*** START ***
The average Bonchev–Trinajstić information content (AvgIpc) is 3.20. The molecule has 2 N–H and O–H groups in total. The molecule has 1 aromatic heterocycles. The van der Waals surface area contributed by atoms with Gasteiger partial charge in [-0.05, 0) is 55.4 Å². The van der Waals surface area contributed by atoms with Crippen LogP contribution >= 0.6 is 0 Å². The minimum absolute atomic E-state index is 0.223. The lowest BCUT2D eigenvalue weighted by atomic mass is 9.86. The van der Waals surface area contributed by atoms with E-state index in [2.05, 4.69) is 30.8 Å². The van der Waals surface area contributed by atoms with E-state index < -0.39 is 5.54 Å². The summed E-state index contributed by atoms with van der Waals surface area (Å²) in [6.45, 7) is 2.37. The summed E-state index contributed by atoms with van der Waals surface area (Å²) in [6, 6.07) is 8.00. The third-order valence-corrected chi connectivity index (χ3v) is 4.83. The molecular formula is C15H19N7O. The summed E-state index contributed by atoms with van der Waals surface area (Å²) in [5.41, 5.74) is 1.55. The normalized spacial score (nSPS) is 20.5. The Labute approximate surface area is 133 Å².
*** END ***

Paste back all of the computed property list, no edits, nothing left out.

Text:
The average Bonchev–Trinajstić information content (AvgIpc) is 3.20. The molecule has 2 N–H and O–H groups in total. The molecule has 1 aromatic heterocycles. The van der Waals surface area contributed by atoms with Gasteiger partial charge in [-0.05, 0) is 55.4 Å². The van der Waals surface area contributed by atoms with Crippen LogP contribution >= 0.6 is 0 Å². The minimum absolute atomic E-state index is 0.223. The lowest BCUT2D eigenvalue weighted by atomic mass is 9.86. The van der Waals surface area contributed by atoms with E-state index in [2.05, 4.69) is 30.8 Å². The van der Waals surface area contributed by atoms with E-state index < -0.39 is 5.54 Å². The summed E-state index contributed by atoms with van der Waals surface area (Å²) in [6.45, 7) is 2.37. The summed E-state index contributed by atoms with van der Waals surface area (Å²) in [6, 6.07) is 8.00. The third-order valence-corrected chi connectivity index (χ3v) is 4.83. The molecular formula is C15H19N7O. The summed E-state index contributed by atoms with van der Waals surface area (Å²) in [5.41, 5.74) is 1.55. The normalized spacial score (nSPS) is 20.5. The Labute approximate surface area is 133 Å².